A Study in Contrasts
Commentaries suggest that it is to put Rivka in the picture. Concurrent with Sara's death is the emergence of the next Matriarch.
But why name all 8 sons of Nachor, and why tell us about his concubine? What does it mean to us?
Rabbi Macy Gordon suggests that these verses were included in the Torah to give us a point of comparison and contrast. Avraham Avinu had a hard life. A struggle early in life brought him to belief in one G-d. His beliefs got him tossed into a fiery furnace. He was sent away from his homeland to a strange new place. He suffered famine, various trials and tribulations, fought wars, was childless for so very long, had to cope with exiling his first son Yishmael, and even when blessed with Yitzchak, was commanded to offer him up as a sacrifice. And even after this ultimate test of his faith, Avraham returns from the Akeida to find that Sarah hasdied. (This is actually counted as the 10th test of faith by some, although most consider the Akeida to be the final test.)
Meanwhile, his brother Nachor must have had a simple, quiet, normal life. A wife, a bunch of children, a concubine, more kids. The point: "Normal" people have 2.6 children and 1.7 cars. It isn't normal to be subjected to all the experiences that Avraham went through. It's tough to be a Jew. Even so, the rewards far outweighthe problems. This is a critical element in our belief.
It does not follow, however, that life
must be hard for every Jew. Perhaps it had to be that way for Avraham Avinu, so that we
would have a model to emulate if and when things get tough for us.
Nice, but how can we be sure that Rivka did the right thing? (No offense meant, but not every action of the Avot & Imahot is considered correct.) Commentaries point to another unimpeachable source to support Rivka's action: When G-d commanded Moshe to strike the rock so that water would come forth, the Torah tells us thathe did, and the water gushed out for the people to drink, and for their flocks.
If this is so, why cite as the source of this halacha, the story with Rivka, rather than learning from the Torah's straight statement? The answer is that we learn another, important lesson by the way. The seemingly insignificant deeds of our fathers and mothers impact on our own lives. Sometimes in a positive way; occasionallyin a negative way. But there is always a significance (otherwise the Torah wouldn't tell us about them).
And the same can be said of our own children and what they learn - positive or negative - from our own, seemingly insignificant actions and words.
Sometimes, it is not clear whether an episode of the Avot is positive or negative. When confronted with a famine in the Land, Avraham fled to Mitzrayim.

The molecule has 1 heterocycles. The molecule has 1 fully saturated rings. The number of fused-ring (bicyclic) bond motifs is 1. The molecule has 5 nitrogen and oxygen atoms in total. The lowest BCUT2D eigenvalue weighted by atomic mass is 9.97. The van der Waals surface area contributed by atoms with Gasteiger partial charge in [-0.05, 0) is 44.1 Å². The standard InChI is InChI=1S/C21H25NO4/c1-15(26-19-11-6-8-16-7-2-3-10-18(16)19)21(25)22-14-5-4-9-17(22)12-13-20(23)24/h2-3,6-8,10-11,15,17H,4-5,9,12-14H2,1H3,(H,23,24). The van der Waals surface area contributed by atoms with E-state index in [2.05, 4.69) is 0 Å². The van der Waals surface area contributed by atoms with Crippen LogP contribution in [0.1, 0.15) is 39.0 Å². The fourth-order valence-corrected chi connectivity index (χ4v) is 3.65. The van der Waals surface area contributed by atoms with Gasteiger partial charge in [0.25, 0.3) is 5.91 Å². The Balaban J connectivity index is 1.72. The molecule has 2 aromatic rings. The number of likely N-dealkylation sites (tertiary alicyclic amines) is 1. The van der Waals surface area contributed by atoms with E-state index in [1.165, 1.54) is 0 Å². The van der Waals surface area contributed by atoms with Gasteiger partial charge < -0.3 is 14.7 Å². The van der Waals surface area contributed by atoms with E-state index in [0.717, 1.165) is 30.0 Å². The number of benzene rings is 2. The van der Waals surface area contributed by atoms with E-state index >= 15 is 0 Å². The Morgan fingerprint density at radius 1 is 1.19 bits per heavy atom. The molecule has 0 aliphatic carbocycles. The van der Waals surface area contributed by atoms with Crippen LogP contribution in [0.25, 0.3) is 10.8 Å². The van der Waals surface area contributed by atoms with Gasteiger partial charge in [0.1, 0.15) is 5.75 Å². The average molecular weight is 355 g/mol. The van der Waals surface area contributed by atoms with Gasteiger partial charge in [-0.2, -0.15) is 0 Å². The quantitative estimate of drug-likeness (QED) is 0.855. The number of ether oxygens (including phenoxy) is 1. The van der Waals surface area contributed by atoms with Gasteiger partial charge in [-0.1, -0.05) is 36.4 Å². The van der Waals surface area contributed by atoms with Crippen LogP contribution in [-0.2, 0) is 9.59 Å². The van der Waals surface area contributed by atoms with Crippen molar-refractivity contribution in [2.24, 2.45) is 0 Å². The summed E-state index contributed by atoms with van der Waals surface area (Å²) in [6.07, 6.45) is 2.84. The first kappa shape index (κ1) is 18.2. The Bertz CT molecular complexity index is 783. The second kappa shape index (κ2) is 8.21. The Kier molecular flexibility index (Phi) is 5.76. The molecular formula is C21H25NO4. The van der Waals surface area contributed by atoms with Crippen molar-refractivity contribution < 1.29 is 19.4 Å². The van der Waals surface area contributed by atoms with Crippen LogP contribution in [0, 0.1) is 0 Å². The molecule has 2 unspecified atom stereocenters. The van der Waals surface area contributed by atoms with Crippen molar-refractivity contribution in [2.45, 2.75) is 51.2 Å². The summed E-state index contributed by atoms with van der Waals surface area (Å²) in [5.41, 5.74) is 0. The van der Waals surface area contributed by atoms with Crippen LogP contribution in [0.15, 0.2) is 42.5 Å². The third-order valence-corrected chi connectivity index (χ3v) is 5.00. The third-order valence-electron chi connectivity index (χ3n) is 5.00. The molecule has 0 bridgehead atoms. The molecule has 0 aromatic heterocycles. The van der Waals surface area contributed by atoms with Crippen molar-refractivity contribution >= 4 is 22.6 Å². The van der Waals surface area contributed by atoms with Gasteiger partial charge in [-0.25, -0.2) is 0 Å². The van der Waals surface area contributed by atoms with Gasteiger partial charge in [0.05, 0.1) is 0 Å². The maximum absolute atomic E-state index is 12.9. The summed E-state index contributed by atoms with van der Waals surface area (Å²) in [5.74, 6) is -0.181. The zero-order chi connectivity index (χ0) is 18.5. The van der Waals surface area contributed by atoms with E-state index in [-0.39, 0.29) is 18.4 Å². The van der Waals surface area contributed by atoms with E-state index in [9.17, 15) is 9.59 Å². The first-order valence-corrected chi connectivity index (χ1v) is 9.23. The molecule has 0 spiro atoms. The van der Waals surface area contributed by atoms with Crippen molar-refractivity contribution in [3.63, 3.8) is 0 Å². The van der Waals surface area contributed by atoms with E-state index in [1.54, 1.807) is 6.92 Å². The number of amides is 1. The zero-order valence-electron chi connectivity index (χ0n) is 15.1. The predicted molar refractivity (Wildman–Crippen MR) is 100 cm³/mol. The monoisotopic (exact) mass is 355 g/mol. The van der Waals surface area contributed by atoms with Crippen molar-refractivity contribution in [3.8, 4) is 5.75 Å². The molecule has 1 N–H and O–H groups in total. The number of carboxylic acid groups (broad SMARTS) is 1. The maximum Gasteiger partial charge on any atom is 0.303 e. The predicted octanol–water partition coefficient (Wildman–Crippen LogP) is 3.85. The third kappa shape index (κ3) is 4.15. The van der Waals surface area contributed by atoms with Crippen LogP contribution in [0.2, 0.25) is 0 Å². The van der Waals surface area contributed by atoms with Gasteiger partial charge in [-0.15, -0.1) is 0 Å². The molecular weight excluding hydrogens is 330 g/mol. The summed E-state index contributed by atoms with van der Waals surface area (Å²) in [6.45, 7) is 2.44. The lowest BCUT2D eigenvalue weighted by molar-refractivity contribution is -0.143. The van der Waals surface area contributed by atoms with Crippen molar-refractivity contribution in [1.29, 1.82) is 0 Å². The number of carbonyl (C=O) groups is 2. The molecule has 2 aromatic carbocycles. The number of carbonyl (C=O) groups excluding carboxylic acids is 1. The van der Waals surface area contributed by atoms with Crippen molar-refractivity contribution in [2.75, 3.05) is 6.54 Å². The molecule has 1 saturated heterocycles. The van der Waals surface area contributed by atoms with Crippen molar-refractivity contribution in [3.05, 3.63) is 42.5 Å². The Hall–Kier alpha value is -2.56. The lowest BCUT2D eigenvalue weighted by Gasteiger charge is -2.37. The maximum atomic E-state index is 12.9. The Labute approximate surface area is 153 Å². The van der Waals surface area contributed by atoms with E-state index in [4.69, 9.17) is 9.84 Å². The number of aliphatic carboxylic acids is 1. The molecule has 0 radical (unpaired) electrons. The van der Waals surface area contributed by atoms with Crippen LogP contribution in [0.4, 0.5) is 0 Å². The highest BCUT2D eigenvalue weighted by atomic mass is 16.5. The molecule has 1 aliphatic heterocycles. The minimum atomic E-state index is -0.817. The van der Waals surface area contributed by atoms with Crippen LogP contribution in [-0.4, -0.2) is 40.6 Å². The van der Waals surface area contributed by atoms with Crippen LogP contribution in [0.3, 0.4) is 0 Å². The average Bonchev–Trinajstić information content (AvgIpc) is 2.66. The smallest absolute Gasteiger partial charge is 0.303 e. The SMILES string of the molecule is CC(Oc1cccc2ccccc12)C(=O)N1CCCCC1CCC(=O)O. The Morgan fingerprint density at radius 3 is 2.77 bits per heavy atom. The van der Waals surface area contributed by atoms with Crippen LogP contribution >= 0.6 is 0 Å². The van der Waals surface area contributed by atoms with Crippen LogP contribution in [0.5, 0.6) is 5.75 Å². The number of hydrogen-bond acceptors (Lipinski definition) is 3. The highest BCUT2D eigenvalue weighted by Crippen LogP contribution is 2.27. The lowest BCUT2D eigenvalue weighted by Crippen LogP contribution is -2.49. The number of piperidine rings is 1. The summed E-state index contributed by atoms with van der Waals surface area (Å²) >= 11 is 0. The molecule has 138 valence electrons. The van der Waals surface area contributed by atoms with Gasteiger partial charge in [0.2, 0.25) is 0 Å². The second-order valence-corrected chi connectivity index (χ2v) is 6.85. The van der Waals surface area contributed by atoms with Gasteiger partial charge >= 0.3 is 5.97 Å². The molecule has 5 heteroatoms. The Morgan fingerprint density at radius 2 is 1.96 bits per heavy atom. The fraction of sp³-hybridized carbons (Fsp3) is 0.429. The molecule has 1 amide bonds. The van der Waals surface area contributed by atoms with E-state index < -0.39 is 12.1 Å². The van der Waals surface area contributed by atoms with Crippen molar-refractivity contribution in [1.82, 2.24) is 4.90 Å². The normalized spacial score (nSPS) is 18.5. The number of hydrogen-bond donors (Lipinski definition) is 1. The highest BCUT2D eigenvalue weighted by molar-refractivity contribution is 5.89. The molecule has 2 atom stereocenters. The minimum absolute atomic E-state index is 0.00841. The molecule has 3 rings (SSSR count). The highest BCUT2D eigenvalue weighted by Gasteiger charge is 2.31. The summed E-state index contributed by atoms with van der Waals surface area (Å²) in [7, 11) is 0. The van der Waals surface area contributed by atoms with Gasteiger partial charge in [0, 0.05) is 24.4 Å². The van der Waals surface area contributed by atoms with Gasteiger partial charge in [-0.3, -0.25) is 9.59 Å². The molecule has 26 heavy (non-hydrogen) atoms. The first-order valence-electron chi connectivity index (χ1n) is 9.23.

From here we learn that it is permissible to leave Eretz Yisrael when certain severe economic conditions exist here. On the other hand, some commentaries fault Avraham for leaving the Land to which G-d had sent him. They say that because Avraham left the Land, his descendants were destined to leave Eretz Yisrael and spend many "unpleasant" years in Egypt. These two ways of looking at Avraham's actions might not be contradictory - they are "merely" complex.
A Matter of Attitude
A righteous person who truly
appreciates G-d's grace and gifts, will be happy and content and view his lot as
"everything". A "not-so-righteous" person will boast about what he
has, not be completely satisfied with it and always want more. Perhaps that explains the
different terminology as applied to Avraham and Yaakov on one hand, and Eliezer and Eisav
on the other. (Thank you Y.Tz.G. for this insight)
In the Beit HaMikdash, there were two daily sacrifices - one in the morning and one in the afternoon. Correspondingly, we daven Shacharit in the morning and Mincha in the afternoon.
At the end of Chayei Sara, the Torah
tells us that "Yitzchak went out LA'SU'ACH in the field, before evening. LA'SU'ACH
means to converse and has the connotation of prayer - to converse with G-d - based on the
verse in T'hilim
Interestingly, SICHA,in addition to conversation, has the meaning of inner feelings and thoughts that one pours forth. This fits well with the different aspects of davening - the retirement to actually vocalize one's prayers, and that the prayers must be said with KAVANA. SICHA is definitely a worthy synonym for prayer.
The TUR SHULCHAN ARUCH (232) states:
And the reason that Mincha is special is that with Shacharit, there is a fixed time in the morning, shortly after awakening, that a person davens, before he begins his working day. Similarly, with Maariv, one davens when he has finished his day and returns home, and is not distracted by his work. But Mincha - it is in the middle of theday, when a person is occupied with business matters and one has to free his mind of all things except for davening. If one succeeds at this difficult task, his reward is great...
Ironically, great importance is attached to this smallest of the prayer services. We, therefore, should relate to Mincha as a great, rather than a short prayer.
Furthermore, the determination of dawn
and stars-out is
MINCHA G'DOLA (MG) is the earliest time that the afternoon TAMID (daily sacrifice) was ever slaughtered. Although this time was used only on Erev Pesach that fell on Friday, it still represents the earliest time that the Kohanim in the Beit HaMikdash could begin the afternoon sacrifice. THEREFORE, it (MG) is the earliest time (but not necessarily the ideal time - see further) that we may daven Mincha. MG is a half hour after Chatzot, halachic noon. Chatzot is the midpoint between sunrise and sunset, i.e. the midpoint of the day. Some authorities require the addition of a full 30 minutes when the halachic hour is shorter than 60 minutes(in the winter), while requiring half of a halachic hour when the day is longer than 12 clock-hours. The charthere reflects this opinion.